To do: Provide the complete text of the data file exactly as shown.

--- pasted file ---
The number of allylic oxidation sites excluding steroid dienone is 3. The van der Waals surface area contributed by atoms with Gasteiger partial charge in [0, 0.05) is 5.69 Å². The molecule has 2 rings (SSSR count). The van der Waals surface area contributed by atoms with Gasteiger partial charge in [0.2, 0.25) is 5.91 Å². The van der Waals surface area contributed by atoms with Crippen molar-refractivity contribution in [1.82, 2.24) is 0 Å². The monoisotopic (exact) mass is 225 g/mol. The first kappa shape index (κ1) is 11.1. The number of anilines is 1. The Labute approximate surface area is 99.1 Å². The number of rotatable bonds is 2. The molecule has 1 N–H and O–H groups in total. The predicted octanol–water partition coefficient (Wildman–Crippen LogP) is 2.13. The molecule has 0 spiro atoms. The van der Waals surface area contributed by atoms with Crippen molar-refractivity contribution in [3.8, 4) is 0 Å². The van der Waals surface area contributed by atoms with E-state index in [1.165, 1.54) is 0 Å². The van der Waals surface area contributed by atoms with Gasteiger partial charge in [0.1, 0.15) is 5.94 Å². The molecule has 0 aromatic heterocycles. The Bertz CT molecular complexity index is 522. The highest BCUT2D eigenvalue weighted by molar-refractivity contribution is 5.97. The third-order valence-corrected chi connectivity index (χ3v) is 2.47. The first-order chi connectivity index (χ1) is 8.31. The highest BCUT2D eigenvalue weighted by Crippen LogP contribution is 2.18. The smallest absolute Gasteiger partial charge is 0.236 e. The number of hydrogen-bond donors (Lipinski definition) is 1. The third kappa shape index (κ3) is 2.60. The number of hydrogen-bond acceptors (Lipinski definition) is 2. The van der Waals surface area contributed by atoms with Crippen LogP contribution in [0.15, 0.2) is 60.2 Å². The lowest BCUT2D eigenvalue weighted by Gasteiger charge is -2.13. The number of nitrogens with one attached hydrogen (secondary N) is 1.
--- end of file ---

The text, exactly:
The number of allylic oxidation sites excluding steroid dienone is 3. The van der Waals surface area contributed by atoms with Gasteiger partial charge in [0, 0.05) is 5.69 Å². The molecule has 2 rings (SSSR count). The van der Waals surface area contributed by atoms with Gasteiger partial charge in [0.2, 0.25) is 5.91 Å². The van der Waals surface area contributed by atoms with Crippen molar-refractivity contribution in [1.82, 2.24) is 0 Å². The monoisotopic (exact) mass is 225 g/mol. The first kappa shape index (κ1) is 11.1. The number of anilines is 1. The Labute approximate surface area is 99.1 Å². The number of rotatable bonds is 2. The molecule has 1 N–H and O–H groups in total. The predicted octanol–water partition coefficient (Wildman–Crippen LogP) is 2.13. The molecule has 0 spiro atoms. The van der Waals surface area contributed by atoms with Crippen molar-refractivity contribution in [3.8, 4) is 0 Å². The van der Waals surface area contributed by atoms with E-state index in [1.165, 1.54) is 0 Å². The van der Waals surface area contributed by atoms with Gasteiger partial charge in [0.1, 0.15) is 5.94 Å². The molecule has 0 aromatic heterocycles. The Bertz CT molecular complexity index is 522. The highest BCUT2D eigenvalue weighted by molar-refractivity contribution is 5.97. The third-order valence-corrected chi connectivity index (χ3v) is 2.47. The first-order chi connectivity index (χ1) is 8.31. The highest BCUT2D eigenvalue weighted by Crippen LogP contribution is 2.18. The smallest absolute Gasteiger partial charge is 0.236 e. The number of hydrogen-bond donors (Lipinski definition) is 1. The third kappa shape index (κ3) is 2.60. The number of hydrogen-bond acceptors (Lipinski definition) is 2. The van der Waals surface area contributed by atoms with Crippen LogP contribution in [0.15, 0.2) is 60.2 Å². The lowest BCUT2D eigenvalue weighted by Gasteiger charge is -2.13. The number of nitrogens with one attached hydrogen (secondary N) is 1.